The Best Japanese Street Food in New York
New York City should be known as the street food capital of the world—and if you want the best Japanese street food (and sushi), you should definitely head out to this Manhattan restaurant.
For many of us, who don’t have the opportunity to enjoy homemade food everyday, we sometimes miss the days of the “automat” where you stuck a nickel or two into a slot and retrieved your food from behind a glass door.
I often dream of those hundreds of doors, with small glass panes, serving a variety of hot and cold items, like desserts and pastries. (You can check out a little bit of their history here: https://hornandhardartcoffee.com/history-horn-hardart/)
I like to imagine carousel restaurants as one of their fun descendants—especially ones dedicated to street food.
I’ve seen several of these types of restaurants and they are more common in Japan, but it wasn’t until recently that I had a chance to sit down and sample some of the goodies for myself and get more familiar with the concept.
Yo! Sushi pitches itself as serving Japanese street food and sushi.
The concept is fairly simple. The plates are all color coded and the corresponding pricing for each color is listed on the menu.
The actual, prepared menu items rotate around a very long two way carousel and you simply remove what looks good and enjoy it.
It’s the closest thing to The Jetsons that I’ve ever experienced. It really adds a fun element to eating and sharing.
In addition to the carousel items, the waitstaff will take your order for hot items and desserts.
On two recent visits I tried 5 different menu items.
Our booth happened to be just on the other side of the chef’s station, so I had an opportunity to watch him craft this masterpiece with care.
Personally, I think this is plenty of food to even share with one other person, and could easily be the main course for any visit.
Katsu Sando is basically a fried chicken sandwich. The chicken was moist and perfectly seasoned, with just a hint of sweetness to the breading on the chicken. A little bit messy but very filling and tasty.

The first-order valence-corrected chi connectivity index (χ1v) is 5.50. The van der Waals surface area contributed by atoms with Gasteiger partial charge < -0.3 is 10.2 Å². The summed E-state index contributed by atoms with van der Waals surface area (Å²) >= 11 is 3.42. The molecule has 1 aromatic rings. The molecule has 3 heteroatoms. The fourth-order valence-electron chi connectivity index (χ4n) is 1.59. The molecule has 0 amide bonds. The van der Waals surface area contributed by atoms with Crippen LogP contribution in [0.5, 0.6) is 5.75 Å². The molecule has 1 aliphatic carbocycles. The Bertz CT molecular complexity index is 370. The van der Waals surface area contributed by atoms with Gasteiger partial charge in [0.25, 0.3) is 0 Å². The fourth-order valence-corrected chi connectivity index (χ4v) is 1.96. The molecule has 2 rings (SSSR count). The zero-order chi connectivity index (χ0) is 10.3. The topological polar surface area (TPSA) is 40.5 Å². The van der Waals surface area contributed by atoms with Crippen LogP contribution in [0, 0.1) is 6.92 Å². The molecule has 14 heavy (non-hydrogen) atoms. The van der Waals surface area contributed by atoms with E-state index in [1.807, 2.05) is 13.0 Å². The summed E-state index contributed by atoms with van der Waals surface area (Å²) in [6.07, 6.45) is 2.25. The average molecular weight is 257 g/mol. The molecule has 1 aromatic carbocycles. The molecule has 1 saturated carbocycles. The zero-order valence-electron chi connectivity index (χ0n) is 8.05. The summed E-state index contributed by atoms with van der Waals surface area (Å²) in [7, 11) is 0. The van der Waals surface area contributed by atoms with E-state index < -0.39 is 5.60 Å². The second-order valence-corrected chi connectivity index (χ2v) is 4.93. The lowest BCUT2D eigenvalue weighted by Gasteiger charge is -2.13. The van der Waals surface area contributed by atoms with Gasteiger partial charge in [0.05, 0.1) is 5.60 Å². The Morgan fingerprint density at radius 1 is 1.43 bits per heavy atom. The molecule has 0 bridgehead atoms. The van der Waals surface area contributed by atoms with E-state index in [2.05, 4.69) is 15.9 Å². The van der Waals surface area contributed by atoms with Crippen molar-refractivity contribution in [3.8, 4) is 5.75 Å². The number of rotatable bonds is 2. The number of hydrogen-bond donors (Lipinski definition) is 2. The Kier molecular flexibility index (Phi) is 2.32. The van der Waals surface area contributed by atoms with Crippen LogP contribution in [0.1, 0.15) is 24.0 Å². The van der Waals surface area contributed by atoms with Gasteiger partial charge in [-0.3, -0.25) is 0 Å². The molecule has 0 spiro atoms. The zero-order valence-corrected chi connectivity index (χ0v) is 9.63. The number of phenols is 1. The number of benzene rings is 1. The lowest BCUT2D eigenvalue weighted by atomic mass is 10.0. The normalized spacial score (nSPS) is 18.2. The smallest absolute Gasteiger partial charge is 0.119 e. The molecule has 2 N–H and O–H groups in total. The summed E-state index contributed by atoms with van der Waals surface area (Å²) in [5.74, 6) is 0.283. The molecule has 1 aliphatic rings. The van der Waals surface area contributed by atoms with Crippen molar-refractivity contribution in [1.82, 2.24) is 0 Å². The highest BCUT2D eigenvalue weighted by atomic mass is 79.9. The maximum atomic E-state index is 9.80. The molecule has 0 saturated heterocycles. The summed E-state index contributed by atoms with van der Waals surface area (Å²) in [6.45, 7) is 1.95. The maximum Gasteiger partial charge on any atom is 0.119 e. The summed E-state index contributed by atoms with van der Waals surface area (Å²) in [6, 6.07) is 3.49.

Miso Chicken Bao
Similarly, I could probably get away with just having this, and maybe one of the carousel side dishes.
This is a nice chunk of fried chicken with some kimchi (Korean spicy fermented cabbage) on a soft bun.
Chicken Tsukune is grilled minced chicken with a teriyaki glaze. These were not my favorite and were really more like chicken nuggets from a fast food place.
Not really worth it, and the prep time seemed inordinately long. Being on the higher priced side of the menu at $6, the value just wasn’t there for me.
These babies are supposedly exclusive to 2 locations in the Yo! street food franchise.
Coated in spicy Korean gochujang sauce, these really did the job in filling me up.
The diced scallions on the top really bring the flavor alive. A bit messy, but nothing a few extra napkins can’t resolve.
They definitely saved the best for last, and I’d have no problem ordering two of these beautiful creations. If you want to end your street food ‘tour’ on a good note, this will do the trick.
The ice cream was really fresh but super cold, to where it held its form even after sitting on the table for a while.
The dusting of pistachio nuts on top really brings the flavor together with the bun, which is more like a soft but firm cookie.
A slight drizzle of miso caramel puts this over the top. The shell has a slight hint of vanilla flavor along with what tasted like some faint peanut oil. Worth every bite.
Some of the best Japanese street food in Brooklyn
Between the menu items and the carousel, there should be something here that pleases most people whether you love street food or not. It’s a really fun concept and fun to share with a small group.
Yo! Makes street food fun.